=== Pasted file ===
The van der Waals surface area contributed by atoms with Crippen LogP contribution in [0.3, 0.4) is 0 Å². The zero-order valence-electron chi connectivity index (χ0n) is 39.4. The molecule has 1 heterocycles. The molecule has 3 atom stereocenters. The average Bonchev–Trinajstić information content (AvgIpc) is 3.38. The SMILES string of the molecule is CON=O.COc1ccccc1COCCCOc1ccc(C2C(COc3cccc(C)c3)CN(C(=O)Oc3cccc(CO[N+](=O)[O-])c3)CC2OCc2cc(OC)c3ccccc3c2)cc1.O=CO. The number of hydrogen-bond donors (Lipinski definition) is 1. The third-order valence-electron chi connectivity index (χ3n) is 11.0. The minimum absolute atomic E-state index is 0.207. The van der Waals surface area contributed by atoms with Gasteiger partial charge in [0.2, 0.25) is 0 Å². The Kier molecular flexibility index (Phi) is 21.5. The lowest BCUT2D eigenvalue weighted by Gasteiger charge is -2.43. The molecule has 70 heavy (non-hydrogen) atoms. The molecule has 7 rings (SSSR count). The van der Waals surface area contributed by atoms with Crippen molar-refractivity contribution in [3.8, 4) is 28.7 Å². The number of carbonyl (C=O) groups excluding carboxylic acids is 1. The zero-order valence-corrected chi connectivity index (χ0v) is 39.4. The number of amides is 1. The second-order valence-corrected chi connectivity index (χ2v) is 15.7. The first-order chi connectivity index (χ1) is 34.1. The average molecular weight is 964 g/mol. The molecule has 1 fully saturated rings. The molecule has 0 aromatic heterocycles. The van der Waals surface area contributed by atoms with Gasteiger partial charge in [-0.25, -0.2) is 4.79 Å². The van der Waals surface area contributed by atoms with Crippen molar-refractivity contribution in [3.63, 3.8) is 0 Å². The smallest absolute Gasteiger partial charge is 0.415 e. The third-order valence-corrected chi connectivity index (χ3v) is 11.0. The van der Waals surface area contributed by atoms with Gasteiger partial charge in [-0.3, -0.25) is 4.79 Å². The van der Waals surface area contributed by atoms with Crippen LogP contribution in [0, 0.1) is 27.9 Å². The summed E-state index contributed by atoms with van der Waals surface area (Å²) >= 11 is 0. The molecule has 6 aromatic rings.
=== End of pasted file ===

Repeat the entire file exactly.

The van der Waals surface area contributed by atoms with Crippen LogP contribution in [0.3, 0.4) is 0 Å². The zero-order valence-electron chi connectivity index (χ0n) is 39.4. The molecule has 1 heterocycles. The molecule has 3 atom stereocenters. The average Bonchev–Trinajstić information content (AvgIpc) is 3.38. The SMILES string of the molecule is CON=O.COc1ccccc1COCCCOc1ccc(C2C(COc3cccc(C)c3)CN(C(=O)Oc3cccc(CO[N+](=O)[O-])c3)CC2OCc2cc(OC)c3ccccc3c2)cc1.O=CO. The number of hydrogen-bond donors (Lipinski definition) is 1. The third-order valence-electron chi connectivity index (χ3n) is 11.0. The minimum absolute atomic E-state index is 0.207. The van der Waals surface area contributed by atoms with Gasteiger partial charge in [0.2, 0.25) is 0 Å². The Kier molecular flexibility index (Phi) is 21.5. The lowest BCUT2D eigenvalue weighted by Gasteiger charge is -2.43. The molecule has 70 heavy (non-hydrogen) atoms. The molecule has 7 rings (SSSR count). The van der Waals surface area contributed by atoms with Crippen molar-refractivity contribution in [3.8, 4) is 28.7 Å². The number of carbonyl (C=O) groups excluding carboxylic acids is 1. The zero-order valence-corrected chi connectivity index (χ0v) is 39.4. The number of amides is 1. The second-order valence-corrected chi connectivity index (χ2v) is 15.7. The first-order chi connectivity index (χ1) is 34.1. The average molecular weight is 964 g/mol. The molecule has 1 fully saturated rings. The molecule has 0 aromatic heterocycles. The van der Waals surface area contributed by atoms with Gasteiger partial charge in [-0.25, -0.2) is 4.79 Å². The van der Waals surface area contributed by atoms with Crippen molar-refractivity contribution in [3.63, 3.8) is 0 Å². The smallest absolute Gasteiger partial charge is 0.415 e. The third-order valence-corrected chi connectivity index (χ3v) is 11.0. The van der Waals surface area contributed by atoms with Gasteiger partial charge in [-0.3, -0.25) is 4.79 Å². The van der Waals surface area contributed by atoms with Crippen LogP contribution in [0, 0.1) is 27.9 Å². The summed E-state index contributed by atoms with van der Waals surface area (Å²) >= 11 is 0. The molecule has 6 aromatic rings.